Wells v. Warden, Belmont Correctional Institution

Filing 2

REPORT AND RECOMMENDATION: Magistrate Judge RECOMMENDS dismissing 1 Petition for Writ of Habeas Corpus. Objections to R&R due by 11/21/2017. Signed by Magistrate Judge Kimberly A. Jolson on 11/7/2017. (ew)(This document has been sent by regular mail to the party(ies) listed in the NEF that did not receive electronic notification.)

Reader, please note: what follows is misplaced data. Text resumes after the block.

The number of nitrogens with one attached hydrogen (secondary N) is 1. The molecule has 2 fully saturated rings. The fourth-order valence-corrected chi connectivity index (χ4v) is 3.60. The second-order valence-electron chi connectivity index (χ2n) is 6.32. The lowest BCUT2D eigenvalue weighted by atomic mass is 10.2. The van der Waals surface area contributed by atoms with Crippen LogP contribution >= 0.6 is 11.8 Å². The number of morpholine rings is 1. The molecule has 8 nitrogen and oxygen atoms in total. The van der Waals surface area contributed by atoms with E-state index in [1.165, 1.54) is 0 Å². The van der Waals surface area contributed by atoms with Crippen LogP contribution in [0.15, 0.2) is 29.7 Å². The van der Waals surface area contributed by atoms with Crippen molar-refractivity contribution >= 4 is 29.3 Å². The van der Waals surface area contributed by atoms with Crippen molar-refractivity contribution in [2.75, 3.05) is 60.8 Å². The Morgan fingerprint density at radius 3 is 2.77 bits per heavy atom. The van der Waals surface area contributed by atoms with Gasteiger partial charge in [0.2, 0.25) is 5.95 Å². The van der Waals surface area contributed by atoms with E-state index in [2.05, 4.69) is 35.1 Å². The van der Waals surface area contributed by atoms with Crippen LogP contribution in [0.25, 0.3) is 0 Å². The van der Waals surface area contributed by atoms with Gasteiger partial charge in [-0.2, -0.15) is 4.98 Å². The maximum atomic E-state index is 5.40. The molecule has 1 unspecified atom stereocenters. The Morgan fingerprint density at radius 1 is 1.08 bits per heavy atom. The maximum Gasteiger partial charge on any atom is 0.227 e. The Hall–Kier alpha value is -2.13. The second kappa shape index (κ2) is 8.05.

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IN THE UNITED STATES DISTRICT COURT FOR THE SOUTHERN DISTRICT OF OHIO EASTERN DIVISION JOHN WELLS, CASE NO. 2:17-CV-944 JUDGE MICHAEL H. WATSON Magistrate Judge Kimberly A. Jolson Petitioner, v. WARDEN, BELMONT CORRECTIONAL INSTITUTION, Respondent. REPORT AND RECOMMENDATION Petitioner, a state prisoner, brings this petition for a writ of habeas corpus pursuant to 28 U.S.C. § 2254. This matter is before the Court on its own motion to consider the sufficiency of the petition pursuant to Rule 4 of the Rules Governing Section 2254 Cases in the United States District Courts. For the reasons that follow, the Magistrate Judge RECOMMENDS that this action be DISMISSED. I. FACTS AND PROCEDURAL HISTORY Petitioner challenges his December 16, 1997, convictions after a jury trial in the Jefferson County Court of Common Pleas on five counts of rape of a child under the age of thirteen. The trial court imposed terms of ten years, plus two life terms, such sentences to be served consecutively. The Ohio Seventh District Court of Appeals summarized the facts and procedural history of the case as follows: On October 10, 1997, Appellant was indicted on five counts of rape of a child under the age of thirteen, in violation of R.C. 2907.02(A)(1)(b). Two of the counts also contained an allegation that Appellant used force or threat of force to accomplish the rape. The victims were his three daughters. A jury trial commenced on December 16, 1997 and the following day the jury returned verdicts of guilty on all counts. On December 24, 1997, Appellant was sentenced to two life sentences and three ten-year terms of imprisonment, all to be served consecutively. In addition, the trial court classified Appellant as a sexually violent predator. He filed a direct appeal, and the conviction and sentence were affirmed. State v. Wells, 7th Dist. No. 98–JE–3, 2000 WL 309401 (Mar. 22, 2000). State v. Wells, 7th Dist. No. 14 JE 5, 2014–Ohio–5504, ¶ 2–3. 1 On January 22, 2014, Wells filed a document he titled “Motion to Hold a Hearing and to Correct the Illegal and Void Postrelease Control.” The trial court overruled the motion and he appealed. We held that the trial court “failed to give Wells the proper notices regarding postrelease control, and that portion of the sentence dealing with postrelease control is hereby vacated and the case remanded for a new hearing solely on the issue of postrelease control.” Id. ¶ 15. On February 23, 2015 a resentencing hearing was held advising Wells of post-release control pursuant to our remand. Wells appealed this judgment, but subsequently filed a motion contending the entry was not a final, appealable order. We agreed and remanded the case to allow the trial court to enter a sentencing order that complied with Crim.R. 32 and imposed a term of incarceration that included the post-release control notice. At the July 23, 2015 resentencing hearing Wells made several arguments regarding his conviction and sentence that the trial court refused to consider; the trial court imposed post-release control and issued a judgment entry on July 28, 2015, to comply with Crim. R. 32. Wells asserts five assignments of error: The Judgment Entry of Resentencing Journalized by the Trial Court March 06, 2015, is not a “Judgment” as Defined by Crim.R. 32(C), as it fails to Set Forth any of Several Substantive Matters Required by Said Rule, Fails to Incorporate the Entire Judgment in a Single Document, and Requires Reference to a Separate Document, the Original Sentencing Entry, In Order to Attempt to Determine What the Entire Judgment is. 1 Petitioner asserted on direct appeal that he had been denied the effective assistance of trial counsel, and denied a fair trial due to the trial court’s refusal to grant his request for a continuance of the trial date. See State v. Wells, No. 98-JE-3, 2000 WL 209401 (Ohio Ct. App. Mar. 22, 2000). 2 The Trial Court Erred to the Prejudice of the Appellant’s Due Process Rights by Repeatedly Refusing to Permit the Appellant to Present and Argue His Several Objections to the Reimposition of Postrelease Control Where Such Objections Went to the Legal Power, Authority, and to the Jurisdiction of the Trial Court to Reimpose PRC, and to Challenge the Legal Foundations of the Postrelease Control as Themselves Being Void and Illegal Under Both State and Federal Law. The Trial Court Erred to the Prejudice of the Appellant’s Due Process Rights by Reimposing PRC and by Failing to Vacate the Illegal and Void Sentences and Convictions where the Jury Verdicts Fail to Set Forth a Valid, Legal, and Constitutional, Finding of Guilt for any offense; and Where the Jury Verdicts Fail to Provide the Trial Court with the Legal Power, Authority, or Jurisdiction to Render a Legal and Valid Judgment of Conviction, to Impose a Sentence (sic), and to Impose PRC as Part of the Sentence. The Trial Court Ered (sic) to the Prejudice of the Appellant’s Due Process Rights by Reimposing PRC and by Failing to Vacate the Illegal and Void Sentences and Convictions where the. Jury Verdicts to the “Force Specifications” are Void for Want ‘of Subject Matter Jurisdiction; for Failing to Set Forth Sufficient Facts to Constitute a Legal WO Constitutional Finding of Guilt; for Constructively Amending Counts 4 and 5, Changing the Name and Nature Thereof; for Constructively Violating Ohio’s Version of Separation of Powers, where such Defects Deprive the Trial Court of the Legal Power, Authority, and/or Jurisdiction to Reimpose PRC for Want of a Valid Sentence and Judgment Necessary to Support a valid Term of PRC The Trial Court Erred to the Prejudice of the Appellant’s Due Process Rights by Reimposing PRC where the Original Judgment Entry, that Was Not Changed, is Not Final as it Sets Forth Two Life Sentences that are Void and Illegal for the Trial Court Having Ignored a Mandatory Statutory Sentencing Provision When the “Attempted Sentences” were “Imposed”; and Setting Forth Two Undefined “Life” Terms, and Unconstitutional “Bad Time” In the 2014 appeal we remanded the case solely for the trial court to properly advise and impose post-release control. Yet Wells is not only challenging the post-release notification, he is attempting to challenge his conviction and sentence. We rejected his previous attempt to do so: 3 Appellant raises other errors unrelated to his arguments on postrelease control, but the Ohio Supreme Court has made it very clear that no other issues may be raised when making a collateral attack on a sentence based on an error in imposing postrelease control. [State v. Fischer, 128 Ohio St.3d 92, 2010–Ohio–6238, 942 N.E.2d 332 at ¶ 31]. This is because any other alleged errors raised by Appellant regarding his sentence could have been raised in his original appeal and are now res judicata, State v. Wells, 7th Dist. No. 98–JE–3, 2000 WL 309401 (Mar. 22, 2000). Wells, 7th Dist. No. 14 JE 5, 2014–Ohio–5504, ¶ 14. Thus, we will not address any assigned error which is barred by res judicata. The only issue before us for consideration is whether Wells’ post-release control notification was proper. In our 2014 opinion we held: The court’s notice in the sentencing entry correctly states that Appellant shall be subject to postrelease control by the parole board, but fails to state that the length of postrelease control shall be five years. The Supreme Court has determined that the notice was insufficient without mentioning the length of postrelease control. State v. Bloomer, 122 Ohio St.3d 200, 2009–Ohio–2462, 909 N.E.2d 1254, ¶ 69. Further, the trial court stated at the sentencing hearing that postrelease control would be “at least” five years, rather than exactly five years, unless reduced by the parole board. (12/24/97 Tr., p. 10.) Appellant cites no cases that find error with the words “at least” in this context. One court has held that the use of the phrase “at least” is error but does not rise to reversible error because it still serves the purpose of putting the defendant on notice that, at minimum, there will be five years of postrelease control. State v. Tucker, 8th Dist. No. 95289, 2011– Ohio1368. Nevertheless, R.C. 2967.28(B) states that there “shall be” five years of postrelease control rather than “at least” five years, and as the state has failed entirely to respond in this matter, use of the phrase “at least” in the context of this appeal is error and should be corrected on remand. Wells, 7th Dist. No. 14 JE 5, 2014–Ohio–5504, ¶ 12. On remand the trial court stated in the judgment entry: “Defendant was advised that upon completion of his prison term the Defendant shall be subject to further period of supervision being under Post– Release Control for a mandatory five (5) year period of supervision and as the Parole Board may determine pursuant to law.” However during the hearing, the trial court failed to specifically notify Wells 4 that the post-release control period was for five years: “Now, upon completion of your prison term the offender shall be subject to a further period of supervision being Post–Release Control as the Parole Board may determine pursuant to law.” A trial court must inform a defendant of post-release control at both the sentencing hearing and within the sentencing entry. State v. Butler, 7th Dist. No. 10 JE 44, 2011–Ohio–6366, ¶ 6, citing State v. Singleton, 124 Ohio St.3d 173, 2009–Ohio–6434, 920 N.E.2d 958, ¶ 22. As such, this assigned error is meritorious. In sum, most of the assignments of error alleged by Wells are barred from consideration by res judicata. However, the trial court erred with respect to the post-release control notification. Accordingly, Wells’ convictions and sentences are affirmed. However, the trial court’s judgment is reversed, and the case remanded for a limited resentencing hearing for the proper advisement and imposition of post-release control. State v. Wells, No. 15 JE 7, 2016 Ohio App. LEXIS 789, *5–7 (Ohio Ct. App. 2016). On May 9, 2016, the appellate court denied Petitioner’s motion for reconsideration as untimely. State v. Wells, No. 15 JE 0007, 2016 Ohio App. LEXIS 1876 (Ohio Ct. App. 2016). The Supreme Court of Ohio declined to accept jurisdiction of the appeal. State v. Wells, 146 Ohio St.3d 1470 (Ohio 2016). On January 23, 2017, the United States Supreme Court denied the petition for a writ of certiorari. Wells v. Ohio, 137 S.Ct. 834 (2016). On October 26, 2017, Petitioner filed the instant petition for a writ of habeas corpus pursuant to 28 U.S.C. § 2254. He asserts nine grounds for relief: 1. The Petitioner was denied Due Process and his Jury Trial rights where the State Trial Court entered judgment of conviction and imposed sentence where the Jury failed to find, and failed to set out in their verdicts, every element essential to the conviction and sentence; and where the Jury Verdict Forms, which matched the jury instructions, constructively amended and changed the name and/or nature of the charged offenses, and reduced the State’s burden of proof by delaying determination of elements essential to the guilty finding essential to the enhanced offenses from the jury’s consideration. 5 2. The Petitioner was denied Due Process when the State Trial Court imposed/re-imposed postrelease control (PRC) without a valid sentence, without a valid judgment of conviction, and without a valid guilt determination set out in one or more Jury’s Verdicts. 3. The Petitioner was denied due process when the State Trial Court rendered judgment of conviction and imposed multiple sentences with a want of jurisdiction over the subject matter of the sets of facts upon which the jury made their guilt determinations as shown within the record and set out in the Jury’s verdicts. 4. The Petitioner was denied Due Process where the State Trial Court refused to hear or properly determine the Petitioner’s objections and challenges to the void and illegal judgment, sentences, and re-imposition/correction of PRC that were made during the resentencing hearings, and where the State Appellate and Supreme Courts refused to determine the Petitioner’s appeal on the merits. 5. The Petitioner was denied Due Process, his Jury Trial rights, and Constitutional Double Jeopardy Protections when the State Trial Court rendered judgment of conviction and imposed several sentences for five Counts that charged the same offense repeatedly. 6. The Petitioner was denied Due Process when the State Trial Court impose[d] two undefined “life” terms. 7. The Petitioner was denied Due Process when the State Trial Court imposed, then re-imposed, “bad time”, which the Ohio Supreme Court determined was unconstitutional approximately 15 years before it was reimposed. 8. The Petitioner was denied Due Process when the State Trial Court sentenced him beyond the maximum terms allowed on the basis of the facts found by the jury in its verdicts. 9. The Petitioner was denied Due Process where the State Trial Court ignored statutory mandatory sentencing provisions when imposing the multiple sentences. II. DISCUSSION As noted, Petitioner has raised nine assignments of error. 6 A. Procedural Default Congress has provided that state prisoners who are in custody in violation of the Constitution or laws or treaties of the United States may apply to the federal courts for a writ of habeas corpus. 28 U.S.C. § 2254(a). In recognition of the equal obligation of the state courts to protect the constitutional rights of criminal defendants, and in order to prevent needless friction between the state and federal courts, a state criminal defendant with federal constitutional claims is required to present those claims to the state courts for consideration. 28 U.S.C. § 2254(b), (c). If the prisoner fails to do so, but still has an avenue open to present the claims, then the petition is subject to dismissal for failure to exhaust state remedies. Id.; Anderson v. Harless, 459 U.S. 4, 6 (1982) (per curiam) (citing Picard v. Connor, 404 U.S. 270, 275–78 (1971)). Where a petitioner has failed to exhaust claims but would find those claims barred if later presented to the state courts, “there is a procedural default for purposes of federal habeas.” Thompson, 501 U.S. 722, 735 n.1 (1991). Coleman v. This Court may sua sponte raise the issue of procedural default when conducting preliminary review of the habeas corpus petition under Rule 4. See Watkins v. Warden, Dayton Corr. Inst., No. 2:16-cv-00501, 2016 WL 4394138, at *2 (S.D. Ohio Aug. 18, 2016) (“[A]lthough federal courts are not required to raise procedural default sua sponte, neither are they precluded from doing so.”). The term “procedural default” has come to describe the situation where a person convicted of a crime in a state court fails (for whatever reason) to present a particular claim to the highest court of the State so that the State has a fair chance to correct any errors made in the course of the trial or the appeal before a federal court intervenes in the state criminal process. This “requires the petitioner to present ‘the same claim under the same theory’ to the state courts before raising it on federal habeas review.” Hicks v. Straub, 377 F.3d 538, 552–53 (6th Cir. 7 2004) (quoting Pillette v. Foltz, 824 F.2d 494, 497 (6th Cir. 1987)). One of the aspects of “fairly presenting” a claim to the state courts is that a habeas petitioner must do so in a way that gives the state courts a fair opportunity to rule on the federal law claims being asserted. That means that if the claims are not presented to the state courts in the way in which state law requires, and the state courts therefore do not decide the claims on their merits, neither may a federal court do so. As the Supreme Court found in Wainwright v. Sykes, 433 U.S. 72, 87 (1977), “contentions of federal law which were not resolved on the merits in the state proceeding due to respondent’s failure to raise them there as required by state procedure” also cannot be resolved on their merits in a federal habeas case—that is, they are “procedurally defaulted.” To determine whether procedural default bars a habeas petitioner’s claim, courts in the Sixth Circuit engage in a four-part test. See Maupin v. Smith, 785 F.2d 135, 138 (6th Cir. 1986); see also Scuba v. Brigano, 259 F. App’x 713, 718 (6th Cir. 2007) (following the four-part analysis of Maupin). First, the court must determine that there is a state procedural rule that is applicable to the petitioner’s claim and that the petitioner failed to comply with the rule. Second, the court must determine whether the state courts actually enforced the state procedural sanction. Third, the court must determine whether the forfeiture is an adequate and independent state ground on which the state can rely to foreclose review of a federal constitutional claim. Maupin, 785 F.2d at 138. Finally, if “the court determines that a state procedural rule was not complied with and that the rule [has] an adequate and independent state ground, then the petitioner” may still obtain review of his or her claims on the merits if the petitioner establishes: (1) cause sufficient to excuse the default and (2) that he was actually prejudiced by the alleged constitutional error. Id. 8 Petitioner has procedurally defaulted the claims he presents for review because res judicata now bars the claims he failed to bring on direct appeal. The trial court convicted Petitioner in 1997, and his time to appeal expired long ago. Indeed, the state appellate court expressly noted that res judicata bars most of the claims Petitioner raises. Wells, 2016 Ohio App. LEXIS 789 at*7 (“In sum, most of the assignments of error alleged by Wells are barred from consideration by res judicata.”). Further, Petitioner’s other claims—if brought in state court now—likewise would be barred. See State v. Perry, 226 N.E.2d 104, 108 (Ohio 1967) (holding that claims must be raised on direct appeal, if possible, or they will be barred by the doctrine of res judicata); see also State v. Cole, 443 N.E.2d 169, 171 (Ohio 1982); State v. Ishmail, 423 N.E.2d 1068, 1070 (Ohio 1981). Ohio courts have consistently refused, in reliance on the doctrine of res judicata, to review the merits of procedurally barred claims. See Cole, 443 N.E.2d at 170–71; Ishmail, 423 N.E.2d at 1070. The Sixth Circuit has held that Ohio’s doctrine of res judicata is an independent and adequate ground for denying federal habeas relief. Lundgren v. Mitchell, 440 F.3d 754, 765 (6th Cir. 2006); Coleman v. Mitchell, 268 F.3d 417, 427–29 (6th Cir. 2001); Seymour v. Walker, 224 F.3d 542, 555 (6th Cir. 2000); Byrd v. Collins, 209 F.3d 486, 521–22 (6th Cir. 2000); Norris v. Schotten, 146 F.3d 314, 332 (6th Cir. 1998). Finally, with respect to the last Maupin factor, the independence prong, the Court concludes that Ohio’s doctrine of res judicata in this context does not rely on or otherwise implicate federal law. Accordingly, the Court is satisfied from its own review of relevant case law that res judicata rule articulated in Perry is an adequate and independent ground for denying relief, and the Maupin factors are satisfied. Petitioner may, however, still secure review of his claims on the merits if he demonstrates cause for his failure to follow the state procedural rules, as well as actual prejudice from the 9 constitutional violations that he alleges. “‘[C]ause’ under the cause and prejudice test must be something external to the petitioner, something that cannot fairly be attributed to him[,] ‘ . . . some objective factor external to the defense [that] impeded . . . efforts to comply with the State’s procedural rule.’” Coleman v. Thompson, 501 U.S. 722, 753 (1991) (quoting Murray v. Carrier, 477 U.S. 478, 488 (1986)). It is Petitioner’s burden to show cause and prejudice. Hinkle v. Randle, 271 F.3d 239, 245 (6th Cir. 2001) (citing Lucas v. O’Dea, 179 F.3d 412, 418 (6th Cir. 1999) (internal citation omitted)). A petitioner’s pro se status, ignorance of the law, or ignorance of procedural requirements are insufficient bases to excuse a procedural default. Bonilla v. Hurley, 370 F.3d 494, 498 (6th Cir. 2004). Instead, in order to establish cause, a petitioner “must present a substantial reason that is external to himself and cannot be fairly attributed to him.” Hartman v. Bagley, 492 F.3d 347, 358 (6th Cir. 2007). Here, the record does not show that Petitioner can establish cause for his procedural default. Consequently, Petitioner’s claims are procedurally defaulted. B. Claim Four Claim four merits a separate discussion. In that claim, Petitioner asserts that the state court’s refusal to address the merits of his claims as barred under Ohio’s doctrine of res judicata deprived him of due process. In other words, Petitioner contends that Ohio’s application of the doctrine of res judicata violates the Constitution. This claim fails to provide a basis for relief. As discussed, federal courts have routinely and consistently enforced application of Ohio’s doctrine of res judicata as a basis for a procedural default. “Res judicata bars not only the relitigation of issues actually litigated but also issues ‘which could have been raised with respect to that claim.’” Evans v. Franklin County Court of Common Pleas, 184 F. Supp.2d 707, 710 (S.D. Ohio 2001) (citing Westwood Chem. Co., Inc. v. Kulick, 656 F.2d 1224, 1227 (6th Cir. 10 1981); Brown, 442 U.S. at 131). “A key policy concern of res judicata is the avoidance of piecemeal litigation.” Id. (citing Westwood Chemical Co., at 1229). Due process does not require that a criminal defendant be provided more than one opportunity to present his claims to the state courts. See, e.g., Frazier v. Bobby, No. 3:09-cv-1208, 2011 WL 5086443, at *17–18 (N.D. Ohio Oct. 25, 2011) (Ohio’s application of res judicata in post-conviction proceedings does not violate due process); Christie v. Milligan, No. 3:11-cv-02049, 2014 WL 1246850, at *7–8 (N.D. Ohio March 24, 2014) (enforcing application of Ohio’s doctrine of res judicata to bar review of claims raised after a re-sentencing hearing) (citation omitted). Moreover, habeas corpus relief under 28 U.S.C. 2254(d)(1) may be granted only where the state courts contravene or unreasonably apply clearly established federal law of the United States Supreme Court, see Howes v. Fields, 565 U.S. 499, 505 (2012), and the Supreme Court has never issued such a ruling. III. RECOMMENDED DISPOSITION For the foregoing reasons, the Magistrate Judge RECOMMENDS that this action be DISMISSED. Procedure on Objections If any party objects to this Report and Recommendation, that party may, within fourteen days of the date of this Report, file and serve on all parties written objections to those specific proposed findings or recommendations to which objection is made, together with supporting authority for the objection(s). A judge of this Court shall make a de novo determination of those portions of the report or specified proposed findings or recommendations to which objection is made. Upon proper objections, a judge of this Court may accept, reject, or modify, in whole or 11 in part, the findings or recommendations made herein, may receive further evidence or may recommit this matter to the magistrate judge with instructions. 28 U.S.C. § 636(B)(1). The parties are specifically advised that failure to object to the Report and Recommendation will result in a waiver of the right to have the district judge review the Report and Recommendation de novo and also operates as a waiver of the right to appeal the decision of the District Court adopting the Report and Recommendation. See Thomas v. Arn, 474 U.S. 140 (1985); United States v. Walters, 638 F.2d 947 (6th Cir. 1981). The parties are further advised that, if they intend to file an appeal of any adverse decision, they may submit arguments in any objections filed, regarding whether a certificate of appealability should issue. IT IS SO ORDERED. Date: November 7, 2017 /s/ Kimberly A. Jolson KIMBERLY A. JOLSON UNITED STATES MAGISTRATE JUDGE \ 12